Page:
See also: sõir

FrenchEdit

EtymologyEdit

From Old French soir, from earlier seir, from Late Latin sēra, from ellipsis of Latin sēra diēs, from sērus (late).

PronunciationEdit

  • (Europe) IPA(key): /swaʁ/
  • (file)
  • (standard Canadian French) IPA(key): /swɑːʁ/
  • (Québec: Gaspésie and Acadia) IPA(key): /swɛː(ɾ)/
  • (Québec: Montréal, joual) IPA(key): /swɛːʁ/, /sweʁ/
  • (Québec: popular, informal) IPA(key): /swɔːʁ/
  • (file)
  • (Louisiana) IPA(key): /swar/, [swɒ(ɾ)]
  • Homophone: seoir
  • Rhymes: -waʁ

NounEdit

soir m (plural soirs)

  1. evening

Derived termsEdit

See alsoEdit

Further readingEdit

AnagramsEdit


IrishEdit

EtymologyEdit

From Middle Irish sair. Variant of the synonym an ear, from Old Irish an air (from before).

PronunciationEdit

AdjectiveEdit

soir

  1. (static position) east, eastern

AdverbEdit

soir

  1. east, eastward

Usage notesEdit

  • This word refers only to an ultimate destination of movement (i.e., "to the east").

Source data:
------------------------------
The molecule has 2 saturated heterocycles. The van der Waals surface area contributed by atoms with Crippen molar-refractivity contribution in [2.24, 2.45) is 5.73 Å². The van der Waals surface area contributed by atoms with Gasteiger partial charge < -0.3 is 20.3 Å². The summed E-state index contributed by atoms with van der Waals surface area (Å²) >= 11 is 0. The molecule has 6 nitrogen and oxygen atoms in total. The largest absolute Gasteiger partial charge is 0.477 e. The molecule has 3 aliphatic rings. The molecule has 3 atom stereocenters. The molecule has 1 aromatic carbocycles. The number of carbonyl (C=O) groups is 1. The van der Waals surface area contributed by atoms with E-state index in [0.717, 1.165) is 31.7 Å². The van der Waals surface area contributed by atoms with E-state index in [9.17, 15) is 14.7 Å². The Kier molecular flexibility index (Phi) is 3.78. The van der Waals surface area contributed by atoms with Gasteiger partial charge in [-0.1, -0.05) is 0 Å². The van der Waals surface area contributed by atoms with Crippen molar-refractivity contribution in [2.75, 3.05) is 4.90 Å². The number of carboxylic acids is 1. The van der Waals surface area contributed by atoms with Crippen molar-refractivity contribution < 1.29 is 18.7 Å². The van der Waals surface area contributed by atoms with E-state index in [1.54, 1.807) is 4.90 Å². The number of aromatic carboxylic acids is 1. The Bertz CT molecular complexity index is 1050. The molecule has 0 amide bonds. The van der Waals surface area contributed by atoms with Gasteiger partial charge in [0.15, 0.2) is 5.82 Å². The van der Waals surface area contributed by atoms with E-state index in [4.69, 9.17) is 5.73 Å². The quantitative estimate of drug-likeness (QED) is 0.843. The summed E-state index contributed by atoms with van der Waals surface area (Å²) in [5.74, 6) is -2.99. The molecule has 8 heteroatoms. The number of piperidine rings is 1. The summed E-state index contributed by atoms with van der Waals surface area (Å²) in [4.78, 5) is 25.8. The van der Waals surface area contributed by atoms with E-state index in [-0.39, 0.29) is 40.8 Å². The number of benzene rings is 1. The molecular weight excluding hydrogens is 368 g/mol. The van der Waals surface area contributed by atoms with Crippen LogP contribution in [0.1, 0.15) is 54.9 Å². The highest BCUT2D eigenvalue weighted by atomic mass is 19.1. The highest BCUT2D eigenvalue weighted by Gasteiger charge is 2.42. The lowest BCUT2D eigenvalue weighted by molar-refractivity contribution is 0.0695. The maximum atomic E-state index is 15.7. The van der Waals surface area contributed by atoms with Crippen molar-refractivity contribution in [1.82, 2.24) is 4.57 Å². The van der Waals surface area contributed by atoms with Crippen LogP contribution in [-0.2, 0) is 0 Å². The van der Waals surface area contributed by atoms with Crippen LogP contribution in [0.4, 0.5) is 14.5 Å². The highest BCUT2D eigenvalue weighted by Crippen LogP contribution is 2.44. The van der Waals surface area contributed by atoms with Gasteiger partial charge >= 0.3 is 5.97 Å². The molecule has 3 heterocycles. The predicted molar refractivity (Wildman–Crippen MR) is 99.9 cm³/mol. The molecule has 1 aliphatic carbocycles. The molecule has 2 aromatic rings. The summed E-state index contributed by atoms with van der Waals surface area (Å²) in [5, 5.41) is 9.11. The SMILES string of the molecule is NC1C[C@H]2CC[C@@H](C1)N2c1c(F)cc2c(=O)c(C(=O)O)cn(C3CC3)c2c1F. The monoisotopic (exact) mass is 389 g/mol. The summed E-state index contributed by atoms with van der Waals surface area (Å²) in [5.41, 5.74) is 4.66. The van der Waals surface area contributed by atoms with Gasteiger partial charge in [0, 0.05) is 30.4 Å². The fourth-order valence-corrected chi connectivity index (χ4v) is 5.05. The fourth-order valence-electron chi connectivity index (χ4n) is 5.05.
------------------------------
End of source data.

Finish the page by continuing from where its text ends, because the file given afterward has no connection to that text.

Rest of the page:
• The adjective is indeclinable in Irish

See alsoEdit

Further readingEdit

ReferencesEdit

  1. ^ Quiggin, E. C. (1906) A Dialect of Donegal, Cambridge University Press, page 36

OccitanEdit

EtymologyEdit

Probably borrowed from French soir. Compare the inherited Occitan form ser, seir.

NounEdit

soir m (plural soirs)

  1. evening

Old FrenchEdit

Alternative formsEdit

EtymologyEdit

From earlier seir, from Late Latin sēra, from ellipsis of Latin sēra diēs, from sērus (late).

NounEdit

soir m (oblique plural soirs, nominative singular soirs, nominative plural soir)

  1. evening

DescendantsEdit

  • French: soir
  • Norman: sei
  • Picard: soir

PicardEdit

EtymologyEdit

From Old French soir, from earlier seir, from Late Latin sēra, from ellipsis of Latin sēra diēs, from sērus (late).

NounEdit

soir m

  1. evening